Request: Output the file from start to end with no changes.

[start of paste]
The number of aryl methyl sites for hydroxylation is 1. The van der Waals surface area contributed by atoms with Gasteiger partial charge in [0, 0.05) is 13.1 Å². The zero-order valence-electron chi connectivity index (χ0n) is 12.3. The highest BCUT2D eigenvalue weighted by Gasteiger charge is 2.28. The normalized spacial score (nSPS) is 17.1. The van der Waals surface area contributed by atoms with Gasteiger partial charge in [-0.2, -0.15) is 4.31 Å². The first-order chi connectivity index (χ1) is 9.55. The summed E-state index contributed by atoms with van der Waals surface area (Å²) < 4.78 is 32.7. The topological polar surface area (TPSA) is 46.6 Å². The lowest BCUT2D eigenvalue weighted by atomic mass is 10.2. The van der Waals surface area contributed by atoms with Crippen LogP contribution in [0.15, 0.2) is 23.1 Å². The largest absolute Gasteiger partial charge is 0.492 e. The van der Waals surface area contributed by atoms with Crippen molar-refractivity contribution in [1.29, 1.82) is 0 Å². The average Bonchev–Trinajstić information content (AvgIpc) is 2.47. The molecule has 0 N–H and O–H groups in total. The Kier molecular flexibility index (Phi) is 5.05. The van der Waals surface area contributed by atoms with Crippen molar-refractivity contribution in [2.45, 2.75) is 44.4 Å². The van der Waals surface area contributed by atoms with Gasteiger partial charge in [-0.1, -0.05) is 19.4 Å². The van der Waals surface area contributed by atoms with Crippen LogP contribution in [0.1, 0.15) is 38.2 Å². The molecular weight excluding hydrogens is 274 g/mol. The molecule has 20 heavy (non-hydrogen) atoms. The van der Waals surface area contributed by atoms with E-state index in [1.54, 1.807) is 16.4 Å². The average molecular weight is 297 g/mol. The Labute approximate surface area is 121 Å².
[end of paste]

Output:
The number of aryl methyl sites for hydroxylation is 1. The van der Waals surface area contributed by atoms with Gasteiger partial charge in [0, 0.05) is 13.1 Å². The zero-order valence-electron chi connectivity index (χ0n) is 12.3. The highest BCUT2D eigenvalue weighted by Gasteiger charge is 2.28. The normalized spacial score (nSPS) is 17.1. The van der Waals surface area contributed by atoms with Gasteiger partial charge in [-0.2, -0.15) is 4.31 Å². The first-order chi connectivity index (χ1) is 9.55. The summed E-state index contributed by atoms with van der Waals surface area (Å²) < 4.78 is 32.7. The topological polar surface area (TPSA) is 46.6 Å². The lowest BCUT2D eigenvalue weighted by atomic mass is 10.2. The van der Waals surface area contributed by atoms with Crippen LogP contribution in [0.15, 0.2) is 23.1 Å². The largest absolute Gasteiger partial charge is 0.492 e. The van der Waals surface area contributed by atoms with Crippen molar-refractivity contribution in [1.29, 1.82) is 0 Å². The average Bonchev–Trinajstić information content (AvgIpc) is 2.47. The molecule has 0 N–H and O–H groups in total. The Kier molecular flexibility index (Phi) is 5.05. The van der Waals surface area contributed by atoms with Crippen molar-refractivity contribution in [2.45, 2.75) is 44.4 Å². The van der Waals surface area contributed by atoms with Gasteiger partial charge in [-0.1, -0.05) is 19.4 Å². The van der Waals surface area contributed by atoms with Crippen LogP contribution in [0.1, 0.15) is 38.2 Å². The molecular weight excluding hydrogens is 274 g/mol. The molecule has 20 heavy (non-hydrogen) atoms. The van der Waals surface area contributed by atoms with E-state index in [1.54, 1.807) is 16.4 Å². The average molecular weight is 297 g/mol. The Labute approximate surface area is 121 Å².